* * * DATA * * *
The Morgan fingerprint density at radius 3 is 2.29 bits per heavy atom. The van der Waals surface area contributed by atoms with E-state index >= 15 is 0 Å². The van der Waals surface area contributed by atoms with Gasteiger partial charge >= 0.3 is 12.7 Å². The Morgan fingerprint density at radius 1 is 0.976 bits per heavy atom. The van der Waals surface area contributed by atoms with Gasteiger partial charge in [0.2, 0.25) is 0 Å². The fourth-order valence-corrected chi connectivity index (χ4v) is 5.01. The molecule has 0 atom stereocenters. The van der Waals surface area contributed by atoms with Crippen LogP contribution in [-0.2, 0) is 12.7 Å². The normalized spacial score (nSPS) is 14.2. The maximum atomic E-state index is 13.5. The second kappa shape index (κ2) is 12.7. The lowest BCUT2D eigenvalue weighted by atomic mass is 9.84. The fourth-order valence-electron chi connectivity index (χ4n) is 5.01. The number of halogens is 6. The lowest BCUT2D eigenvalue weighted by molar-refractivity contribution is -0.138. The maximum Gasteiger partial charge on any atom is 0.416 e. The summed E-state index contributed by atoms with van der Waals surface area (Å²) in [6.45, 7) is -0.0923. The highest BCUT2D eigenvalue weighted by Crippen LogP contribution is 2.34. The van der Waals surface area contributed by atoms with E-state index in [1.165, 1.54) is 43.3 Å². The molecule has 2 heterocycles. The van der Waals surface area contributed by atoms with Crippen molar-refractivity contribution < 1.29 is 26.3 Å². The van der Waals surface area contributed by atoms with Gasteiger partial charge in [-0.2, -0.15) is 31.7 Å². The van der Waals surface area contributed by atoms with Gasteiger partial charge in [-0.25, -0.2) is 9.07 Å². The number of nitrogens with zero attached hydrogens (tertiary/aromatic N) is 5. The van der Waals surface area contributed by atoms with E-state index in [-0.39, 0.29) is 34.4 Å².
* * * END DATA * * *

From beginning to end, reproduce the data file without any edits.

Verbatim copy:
The Morgan fingerprint density at radius 3 is 2.29 bits per heavy atom. The van der Waals surface area contributed by atoms with E-state index >= 15 is 0 Å². The van der Waals surface area contributed by atoms with Gasteiger partial charge >= 0.3 is 12.7 Å². The Morgan fingerprint density at radius 1 is 0.976 bits per heavy atom. The van der Waals surface area contributed by atoms with Gasteiger partial charge in [0.2, 0.25) is 0 Å². The fourth-order valence-corrected chi connectivity index (χ4v) is 5.01. The molecule has 0 atom stereocenters. The van der Waals surface area contributed by atoms with Crippen LogP contribution in [-0.2, 0) is 12.7 Å². The normalized spacial score (nSPS) is 14.2. The maximum atomic E-state index is 13.5. The second kappa shape index (κ2) is 12.7. The lowest BCUT2D eigenvalue weighted by atomic mass is 9.84. The fourth-order valence-electron chi connectivity index (χ4n) is 5.01. The number of halogens is 6. The lowest BCUT2D eigenvalue weighted by molar-refractivity contribution is -0.138. The maximum Gasteiger partial charge on any atom is 0.416 e. The summed E-state index contributed by atoms with van der Waals surface area (Å²) in [6.45, 7) is -0.0923. The highest BCUT2D eigenvalue weighted by Crippen LogP contribution is 2.34. The van der Waals surface area contributed by atoms with E-state index in [1.165, 1.54) is 43.3 Å². The molecule has 2 heterocycles. The van der Waals surface area contributed by atoms with Crippen molar-refractivity contribution < 1.29 is 26.3 Å². The van der Waals surface area contributed by atoms with Gasteiger partial charge in [-0.2, -0.15) is 31.7 Å². The van der Waals surface area contributed by atoms with Gasteiger partial charge in [-0.25, -0.2) is 9.07 Å². The number of nitrogens with zero attached hydrogens (tertiary/aromatic N) is 5. The van der Waals surface area contributed by atoms with E-state index in [-0.39, 0.29) is 34.4 Å².